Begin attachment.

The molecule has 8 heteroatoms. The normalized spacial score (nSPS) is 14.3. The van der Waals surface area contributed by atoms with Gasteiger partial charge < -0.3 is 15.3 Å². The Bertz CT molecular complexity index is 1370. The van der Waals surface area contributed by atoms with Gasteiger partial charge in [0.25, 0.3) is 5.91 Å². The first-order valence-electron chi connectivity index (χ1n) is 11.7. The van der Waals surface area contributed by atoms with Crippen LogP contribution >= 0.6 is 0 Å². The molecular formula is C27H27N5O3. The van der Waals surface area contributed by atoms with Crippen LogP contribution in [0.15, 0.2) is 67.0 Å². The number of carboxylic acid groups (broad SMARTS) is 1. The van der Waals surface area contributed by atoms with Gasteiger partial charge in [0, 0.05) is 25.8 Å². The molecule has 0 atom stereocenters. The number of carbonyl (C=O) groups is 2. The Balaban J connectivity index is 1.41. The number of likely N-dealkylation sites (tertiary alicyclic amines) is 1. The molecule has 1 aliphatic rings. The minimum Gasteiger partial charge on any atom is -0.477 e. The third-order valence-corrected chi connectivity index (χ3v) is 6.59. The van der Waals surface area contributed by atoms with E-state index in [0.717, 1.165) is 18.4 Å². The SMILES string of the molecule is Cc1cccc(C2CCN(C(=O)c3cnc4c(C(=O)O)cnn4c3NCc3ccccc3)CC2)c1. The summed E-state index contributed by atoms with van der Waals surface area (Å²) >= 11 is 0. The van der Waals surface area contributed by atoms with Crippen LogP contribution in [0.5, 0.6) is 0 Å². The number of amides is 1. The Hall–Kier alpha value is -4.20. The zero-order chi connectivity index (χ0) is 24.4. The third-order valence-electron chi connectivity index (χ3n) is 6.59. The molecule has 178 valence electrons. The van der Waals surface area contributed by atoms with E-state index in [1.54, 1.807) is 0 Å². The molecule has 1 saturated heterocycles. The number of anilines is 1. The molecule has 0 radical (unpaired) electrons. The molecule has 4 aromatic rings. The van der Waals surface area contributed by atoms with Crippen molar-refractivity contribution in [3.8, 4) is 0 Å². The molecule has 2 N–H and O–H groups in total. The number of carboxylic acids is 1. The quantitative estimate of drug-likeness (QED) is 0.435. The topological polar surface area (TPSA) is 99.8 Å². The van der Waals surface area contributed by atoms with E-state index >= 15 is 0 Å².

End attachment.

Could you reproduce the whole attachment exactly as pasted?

The molecule has 8 heteroatoms. The normalized spacial score (nSPS) is 14.3. The van der Waals surface area contributed by atoms with Gasteiger partial charge < -0.3 is 15.3 Å². The Bertz CT molecular complexity index is 1370. The van der Waals surface area contributed by atoms with Gasteiger partial charge in [0.25, 0.3) is 5.91 Å². The first-order valence-electron chi connectivity index (χ1n) is 11.7. The van der Waals surface area contributed by atoms with Crippen LogP contribution >= 0.6 is 0 Å². The molecular formula is C27H27N5O3. The van der Waals surface area contributed by atoms with Crippen LogP contribution in [0.15, 0.2) is 67.0 Å². The number of carboxylic acid groups (broad SMARTS) is 1. The van der Waals surface area contributed by atoms with Gasteiger partial charge in [0, 0.05) is 25.8 Å². The molecule has 0 atom stereocenters. The number of carbonyl (C=O) groups is 2. The Balaban J connectivity index is 1.41. The number of likely N-dealkylation sites (tertiary alicyclic amines) is 1. The molecule has 1 aliphatic rings. The minimum Gasteiger partial charge on any atom is -0.477 e. The third-order valence-corrected chi connectivity index (χ3v) is 6.59. The van der Waals surface area contributed by atoms with E-state index in [0.717, 1.165) is 18.4 Å². The SMILES string of the molecule is Cc1cccc(C2CCN(C(=O)c3cnc4c(C(=O)O)cnn4c3NCc3ccccc3)CC2)c1. The summed E-state index contributed by atoms with van der Waals surface area (Å²) >= 11 is 0. The van der Waals surface area contributed by atoms with Crippen LogP contribution in [0.5, 0.6) is 0 Å². The number of amides is 1. The Hall–Kier alpha value is -4.20. The zero-order chi connectivity index (χ0) is 24.4. The third-order valence-electron chi connectivity index (χ3n) is 6.59. The molecule has 178 valence electrons. The van der Waals surface area contributed by atoms with E-state index in [1.54, 1.807) is 0 Å². The molecule has 1 saturated heterocycles. The number of anilines is 1. The molecule has 0 radical (unpaired) electrons. The molecule has 4 aromatic rings. The van der Waals surface area contributed by atoms with Crippen molar-refractivity contribution in [3.8, 4) is 0 Å². The molecule has 2 N–H and O–H groups in total. The number of carboxylic acids is 1. The quantitative estimate of drug-likeness (QED) is 0.435. The topological polar surface area (TPSA) is 99.8 Å². The van der Waals surface area contributed by atoms with E-state index >= 15 is 0 Å².